Today we were informed that Kawaura would be back in the ring on November 22nd as he continues to move towards a title fight.
Sadly the opponent for Kawaura's next bout looks to be a step backwards as he takes on Japanese foe Yuki Yoshimura (8-3-4, 2) [吉村祐紀].
Talking about inactivity Yoshimura made his debut aged 21, way back in 2005, but has had his career halted by notable breaks, including almost 2 years out of the ring from 2008 to 2010 and a year break from 2010 to 2016. Had he been active he could well have made a mark on the domestic scene but it feels like he really has wasted his best years.
This bout will be the chief support bout on the show, supporting the brilliant Welterweight main event between Kudura Kaneko (8-0, 5) [クドゥラ金子] and former Japanese champion Toshio Arikawa (15-5, 13) [有川 稔男].
At the moment no other details of the show have been revealed but we suspect there will be at least one more notable fighter on the card.
Today at the Korakuen Hall fight fans got a treat as they had the chance to see an all out war for the Japanese Welterweight title.
The bout saw the in form Toshio Arikawa (15-5, 13) [有川 稔男] enter as the defending champion as he took on mandatory challenger Ryota Yada (15-4, 12) [矢田良太] in a bout that had excitement written all over it. That excitement proved to be the case as soon as the two men stepped in the ring.
The challenger started fast. He looked like he was there to make a statement Arikawa was forced to respond and did so with power, but couldn't match Yada's tempo. Yada's tempo continued to dictate the tempo in round 2 and 3 to help him build a lead that Arikawa tried to real back in the following rounds. Although he stepped up the tempo Arikawa was behind when the scores were announced after 5 rounds, 48-47 across the board.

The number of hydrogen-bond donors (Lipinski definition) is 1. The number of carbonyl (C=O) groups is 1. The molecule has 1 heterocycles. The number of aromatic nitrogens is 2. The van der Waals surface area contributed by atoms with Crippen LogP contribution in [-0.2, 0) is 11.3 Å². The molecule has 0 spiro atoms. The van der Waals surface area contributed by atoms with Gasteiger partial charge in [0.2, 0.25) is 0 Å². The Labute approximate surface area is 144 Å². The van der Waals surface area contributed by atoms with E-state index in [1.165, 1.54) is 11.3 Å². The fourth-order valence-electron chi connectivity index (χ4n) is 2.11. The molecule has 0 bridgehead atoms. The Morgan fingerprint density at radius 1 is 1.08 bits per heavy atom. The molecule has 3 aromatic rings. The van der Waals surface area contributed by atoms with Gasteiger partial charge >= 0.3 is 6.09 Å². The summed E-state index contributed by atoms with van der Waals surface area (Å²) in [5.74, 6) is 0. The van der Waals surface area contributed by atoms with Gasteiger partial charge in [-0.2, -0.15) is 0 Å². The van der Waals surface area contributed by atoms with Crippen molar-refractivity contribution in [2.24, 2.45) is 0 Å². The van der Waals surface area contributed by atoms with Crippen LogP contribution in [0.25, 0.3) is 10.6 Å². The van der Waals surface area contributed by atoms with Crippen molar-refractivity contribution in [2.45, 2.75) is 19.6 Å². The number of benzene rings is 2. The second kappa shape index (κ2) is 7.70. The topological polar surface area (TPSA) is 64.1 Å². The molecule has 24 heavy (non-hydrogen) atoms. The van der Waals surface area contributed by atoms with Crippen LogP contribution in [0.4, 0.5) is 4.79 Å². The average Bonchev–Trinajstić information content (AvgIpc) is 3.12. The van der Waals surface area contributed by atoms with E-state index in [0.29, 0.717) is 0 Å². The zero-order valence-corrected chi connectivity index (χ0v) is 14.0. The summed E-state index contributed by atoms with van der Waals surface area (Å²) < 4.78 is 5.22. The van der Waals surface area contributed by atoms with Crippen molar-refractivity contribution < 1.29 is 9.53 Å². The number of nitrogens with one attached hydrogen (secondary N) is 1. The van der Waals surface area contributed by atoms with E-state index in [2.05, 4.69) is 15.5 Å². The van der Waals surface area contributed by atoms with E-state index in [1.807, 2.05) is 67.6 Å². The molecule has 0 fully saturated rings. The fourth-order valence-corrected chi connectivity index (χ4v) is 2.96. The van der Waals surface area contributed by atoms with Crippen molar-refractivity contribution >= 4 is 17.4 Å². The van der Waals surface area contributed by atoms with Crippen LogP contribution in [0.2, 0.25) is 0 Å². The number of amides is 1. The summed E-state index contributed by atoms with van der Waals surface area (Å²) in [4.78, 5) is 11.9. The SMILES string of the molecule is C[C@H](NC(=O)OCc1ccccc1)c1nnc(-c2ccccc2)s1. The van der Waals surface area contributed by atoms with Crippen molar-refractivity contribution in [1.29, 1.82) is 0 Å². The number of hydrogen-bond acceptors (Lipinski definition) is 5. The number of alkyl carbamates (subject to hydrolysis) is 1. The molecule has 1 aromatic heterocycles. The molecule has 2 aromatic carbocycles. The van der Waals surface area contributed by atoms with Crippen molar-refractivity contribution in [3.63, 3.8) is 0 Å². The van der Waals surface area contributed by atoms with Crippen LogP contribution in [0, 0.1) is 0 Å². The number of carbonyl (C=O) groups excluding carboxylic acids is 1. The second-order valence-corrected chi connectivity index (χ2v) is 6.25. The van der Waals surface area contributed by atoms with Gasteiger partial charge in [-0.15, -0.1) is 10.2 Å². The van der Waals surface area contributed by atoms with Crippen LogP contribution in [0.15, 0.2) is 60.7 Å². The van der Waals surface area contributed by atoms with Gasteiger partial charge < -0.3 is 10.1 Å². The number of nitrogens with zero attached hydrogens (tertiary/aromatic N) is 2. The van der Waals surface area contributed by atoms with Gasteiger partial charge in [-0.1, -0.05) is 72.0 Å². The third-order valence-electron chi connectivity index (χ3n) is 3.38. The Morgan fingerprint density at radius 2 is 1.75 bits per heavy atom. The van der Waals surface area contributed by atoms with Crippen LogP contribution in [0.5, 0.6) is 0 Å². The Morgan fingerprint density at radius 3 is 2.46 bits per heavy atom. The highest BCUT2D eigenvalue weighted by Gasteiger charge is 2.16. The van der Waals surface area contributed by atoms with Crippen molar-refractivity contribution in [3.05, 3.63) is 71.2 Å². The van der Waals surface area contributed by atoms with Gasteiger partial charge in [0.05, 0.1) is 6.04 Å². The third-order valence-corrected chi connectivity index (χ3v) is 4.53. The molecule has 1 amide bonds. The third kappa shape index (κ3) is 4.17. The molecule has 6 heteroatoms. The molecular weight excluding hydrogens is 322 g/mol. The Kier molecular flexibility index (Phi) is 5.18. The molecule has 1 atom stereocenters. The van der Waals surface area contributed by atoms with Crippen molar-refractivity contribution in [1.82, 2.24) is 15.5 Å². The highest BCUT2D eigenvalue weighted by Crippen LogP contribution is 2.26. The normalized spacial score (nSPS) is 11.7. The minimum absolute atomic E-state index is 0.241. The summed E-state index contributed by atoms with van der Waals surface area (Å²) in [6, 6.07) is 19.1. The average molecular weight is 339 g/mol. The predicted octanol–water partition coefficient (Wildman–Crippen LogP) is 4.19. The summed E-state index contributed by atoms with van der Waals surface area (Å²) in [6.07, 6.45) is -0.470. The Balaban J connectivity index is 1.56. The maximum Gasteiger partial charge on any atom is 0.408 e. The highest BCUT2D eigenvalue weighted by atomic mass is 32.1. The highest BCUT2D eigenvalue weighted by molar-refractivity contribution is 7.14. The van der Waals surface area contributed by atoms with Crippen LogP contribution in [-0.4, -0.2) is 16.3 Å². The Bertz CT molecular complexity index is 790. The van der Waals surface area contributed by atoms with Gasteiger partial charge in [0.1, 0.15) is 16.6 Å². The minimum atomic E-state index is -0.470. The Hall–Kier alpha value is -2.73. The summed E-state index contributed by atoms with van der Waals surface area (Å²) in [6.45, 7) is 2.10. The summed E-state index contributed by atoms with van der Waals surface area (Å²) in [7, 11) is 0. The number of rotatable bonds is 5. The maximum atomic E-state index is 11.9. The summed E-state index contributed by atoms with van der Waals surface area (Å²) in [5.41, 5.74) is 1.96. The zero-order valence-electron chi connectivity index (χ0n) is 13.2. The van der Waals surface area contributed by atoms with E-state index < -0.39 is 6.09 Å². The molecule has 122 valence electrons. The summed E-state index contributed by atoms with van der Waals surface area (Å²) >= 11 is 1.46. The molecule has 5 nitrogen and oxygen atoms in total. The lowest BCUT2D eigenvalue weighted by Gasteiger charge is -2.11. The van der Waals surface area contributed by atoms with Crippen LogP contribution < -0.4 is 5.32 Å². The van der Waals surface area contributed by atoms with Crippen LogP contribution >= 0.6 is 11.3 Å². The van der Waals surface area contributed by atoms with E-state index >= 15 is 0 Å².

Going in to the second half of the fight it looked like Arikawa was shifting the momentum in his favour, thanks in part to some big body shots in round 5.
Arikawa continued to grow in round 6, as Yada slowed down, but it wans't long until Yada showed there was stiff life in his legs with a thrilling back and forth in round 7. That back and forth continued in round 8 until a brutal combination dropped Arikawa in round 8. He recovered to his feet but was stopped soon afterwards.
After the bout Yada stated that his win was down to the intense training he's been doing recently, 10 hours a day. It was clear that he had to grit his teeth through out the bout and really battle his way through some very serious scares. As for Arikawa he seemed unsure on his future, and it does now seem like retirement is on his mind.
It now seems likely that Yada will be defending his title later this year against another puncher, Yuki Beppu (17-0-1, 17) [別府 優樹], who was in the crowd for this bout and spoke highly of Yada, but showed confidence that he could beat the new champion.
(Image courtesy of boxingnews.jp)